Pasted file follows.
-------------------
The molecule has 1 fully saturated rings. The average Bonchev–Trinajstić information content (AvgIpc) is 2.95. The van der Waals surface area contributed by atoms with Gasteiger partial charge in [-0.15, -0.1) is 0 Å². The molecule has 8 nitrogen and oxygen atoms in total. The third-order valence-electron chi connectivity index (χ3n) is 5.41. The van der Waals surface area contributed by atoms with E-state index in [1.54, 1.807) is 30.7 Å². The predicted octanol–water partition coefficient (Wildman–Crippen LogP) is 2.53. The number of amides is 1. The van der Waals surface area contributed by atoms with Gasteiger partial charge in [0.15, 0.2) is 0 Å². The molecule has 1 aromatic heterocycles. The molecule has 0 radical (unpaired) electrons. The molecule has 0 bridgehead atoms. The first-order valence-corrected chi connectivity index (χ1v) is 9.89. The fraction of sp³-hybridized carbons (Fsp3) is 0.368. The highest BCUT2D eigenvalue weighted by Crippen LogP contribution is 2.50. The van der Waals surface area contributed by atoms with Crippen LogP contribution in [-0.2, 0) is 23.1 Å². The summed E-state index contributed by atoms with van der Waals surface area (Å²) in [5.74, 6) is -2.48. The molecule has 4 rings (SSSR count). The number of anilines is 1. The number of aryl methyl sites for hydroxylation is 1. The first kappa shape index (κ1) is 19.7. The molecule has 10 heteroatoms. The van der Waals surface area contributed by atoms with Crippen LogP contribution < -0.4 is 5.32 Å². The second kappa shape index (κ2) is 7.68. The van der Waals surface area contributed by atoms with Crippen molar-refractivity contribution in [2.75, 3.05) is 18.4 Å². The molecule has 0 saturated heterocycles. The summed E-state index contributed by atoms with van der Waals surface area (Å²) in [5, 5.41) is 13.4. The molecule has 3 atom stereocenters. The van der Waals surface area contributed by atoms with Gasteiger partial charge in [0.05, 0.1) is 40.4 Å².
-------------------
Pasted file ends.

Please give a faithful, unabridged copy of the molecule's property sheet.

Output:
The molecule has 1 fully saturated rings. The average Bonchev–Trinajstić information content (AvgIpc) is 2.95. The van der Waals surface area contributed by atoms with Gasteiger partial charge in [-0.15, -0.1) is 0 Å². The molecule has 8 nitrogen and oxygen atoms in total. The third-order valence-electron chi connectivity index (χ3n) is 5.41. The van der Waals surface area contributed by atoms with E-state index in [1.54, 1.807) is 30.7 Å². The predicted octanol–water partition coefficient (Wildman–Crippen LogP) is 2.53. The number of amides is 1. The van der Waals surface area contributed by atoms with Gasteiger partial charge in [0.15, 0.2) is 0 Å². The molecule has 1 aromatic heterocycles. The molecule has 0 radical (unpaired) electrons. The molecule has 0 bridgehead atoms. The first-order valence-corrected chi connectivity index (χ1v) is 9.89. The fraction of sp³-hybridized carbons (Fsp3) is 0.368. The highest BCUT2D eigenvalue weighted by Crippen LogP contribution is 2.50. The van der Waals surface area contributed by atoms with Crippen LogP contribution in [-0.2, 0) is 23.1 Å². The summed E-state index contributed by atoms with van der Waals surface area (Å²) in [5.74, 6) is -2.48. The molecule has 4 rings (SSSR count). The number of anilines is 1. The number of aryl methyl sites for hydroxylation is 1. The first kappa shape index (κ1) is 19.7. The molecule has 10 heteroatoms. The van der Waals surface area contributed by atoms with Crippen LogP contribution < -0.4 is 5.32 Å². The second kappa shape index (κ2) is 7.68. The van der Waals surface area contributed by atoms with Crippen molar-refractivity contribution in [2.75, 3.05) is 18.4 Å². The molecule has 0 saturated heterocycles. The summed E-state index contributed by atoms with van der Waals surface area (Å²) in [5, 5.41) is 13.4. The molecule has 3 atom stereocenters. The van der Waals surface area contributed by atoms with Gasteiger partial charge in [0.05, 0.1) is 40.4 Å².